But I was fortunate. I got a lot of second chances and had the opportunity to go to college, and law school, and follow my dreams. My wife, our First Lady Michelle Obama, has a similar story. Neither of her parents had gone to college, and they didn’t have much. But they worked hard, and she worked hard, so that she could go to the best schools in this country.
Some of you might not have those advantages. Maybe you don’t have adults in your life who give you the support that you need. Maybe someone in your family has lost their job, and there’s not enough money to go around. Maybe you live in a neighborhood where you don’t feel safe, or have friends who are pressuring you to do things you know aren’t right.
But at the end of the day, the circumstances of your life – what you look like, where you come from, how much money you have, what you’ve got going on at home – that’s no excuse for neglecting your homework or having a bad attitude. That’s no excuse for talking back to your teacher, or cutting class, or dropping out of school. That’s no excuse for not trying.
Where you are right now doesn’t have to determine where you’ll end up. No one’s written your destiny for you. Here in America, you write your own destiny. You make your own future.
That’s what young people like you are doing every day, all across America.
Young people like Jazmin Perez, from Roma, Texas. Jazmin didn’t speak English when she first started school. Hardly anyone in her hometown went to college, and neither of her parents had gone either. But she worked hard, earned good grades, got a scholarship to Brown University, and is now in graduate school, studying public health, on her way to being Dr. Jazmin Perez.
I’m thinking about Andoni Schultz, from Los Altos, California, who’s fought brain cancer since he was three. He’s endured all sorts of treatments and surgeries, one of which affected his memory, so it took him much longer – hundreds of extra hours – to do his schoolwork. But he never fell behind, and he’s headed to college this fall.
And then there’s Shantell Steve, from my hometown of Chicago, Illinois. Even when bouncing from foster home to foster home in the toughest neighborhoods, she managed to get a job at a local health center; start a program to keep young people out of gangs; and she’s on track to graduate high school with honors and go on to college.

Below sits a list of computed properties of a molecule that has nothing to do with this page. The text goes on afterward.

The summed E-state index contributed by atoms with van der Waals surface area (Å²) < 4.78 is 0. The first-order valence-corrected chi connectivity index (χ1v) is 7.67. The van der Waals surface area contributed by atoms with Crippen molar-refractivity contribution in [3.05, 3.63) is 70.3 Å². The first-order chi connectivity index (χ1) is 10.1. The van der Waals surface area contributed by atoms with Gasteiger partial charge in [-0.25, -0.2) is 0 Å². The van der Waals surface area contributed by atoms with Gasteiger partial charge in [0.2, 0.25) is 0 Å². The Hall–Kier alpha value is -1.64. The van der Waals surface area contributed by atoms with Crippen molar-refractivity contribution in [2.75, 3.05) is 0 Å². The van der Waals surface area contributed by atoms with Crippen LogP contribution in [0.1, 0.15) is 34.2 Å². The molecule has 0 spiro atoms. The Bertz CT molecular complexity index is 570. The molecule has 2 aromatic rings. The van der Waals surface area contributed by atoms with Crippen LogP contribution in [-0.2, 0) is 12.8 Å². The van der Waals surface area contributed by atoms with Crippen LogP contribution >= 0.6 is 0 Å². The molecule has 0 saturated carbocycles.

Jazmin, Andoni and Shantell aren’t any different from any of you. They faced challenges in their lives just like you do. But they refused to give up. They chose to take responsibility for their education and set goals for themselves. And I expect all of you to do the same.
That’s why today, I’m calling on each of you to set your own goals for your education – and to do everything you can to meet them. Your goal can be something as simple as doing all your homework, paying attention in class, or spending time each day reading a book. Maybe you’ll decide to get involved in an extracurricular activity, or volunteer in your community. Maybe you’ll decide to stand up for kids who are being teased or bullied because of who they are or how they look, because you believe, like I do, that all kids deserve a safe environment to study and learn. Maybe you’ll decide to take better care of yourself so you can be more ready to learn. And along those lines, I hope you’ll all wash your hands a lot, and stay home from school when you don’t feel well, so we can keep people from getting the flu this fall and winter.
Whatever you resolve to do, I want you to commit to it. I want you to really work at it.
I know that sometimes, you get the sense from TV that you can be rich and successful without any hard work — that your ticket to success is through rapping or basketball or being a reality TV star, when chances are, you’re not going to be any of those things.
But the truth is, being successful is hard. You won’t love every subject you study. You won’t click with every teacher. Not every homework assignment will seem completely relevant to your life right this minute. And you won’t necessarily succeed at everything the first time you try.
That’s OK. Some of the most successful people in the world are the ones who’ve had the most failures. JK Rowling’s first Harry Potter book was rejected twelve times before it was finally published. Michael Jordan was cut from his high school basketball team, and he lost hundreds of games and missed thousands of shots during his career. But he once said, “I have failed over and over and over again in my life. And that is why I succeed.”
These people succeeded because they understand that you can’t let your failures define you – you have to let them teach you. You have to let them show you what to do differently next time. If you get in trouble, that doesn’t mean you’re a troublemaker, it means you need to try harder to behave. If you get a bad grade, that doesn’t mean you’re stupid, it just means you need to spend more time studying.
No one’s born being good at things, you become good at things through hard work. You’re not a varsity athlete the first time you play a new sport. You don’t hit every note the first time you sing a song. You’ve got to practice. It’s the same with your schoolwork. You might have to do a math problem a few times before you get it right, or read something a few times before you understand it, or do a few drafts of a paper before it’s good enough to hand in.
Don’t be afraid to ask questions. Don’t be afraid to ask for help when you need it. I do that every day. Asking for help isn’t a sign of weakness, it’s a sign of strength. It shows you have the courage to admit when you don’t know something, and to learn something new. So find an adult you trust – a parent, grandparent or teacher; a coach or counselor – and ask them to help you stay on track to meet your goals.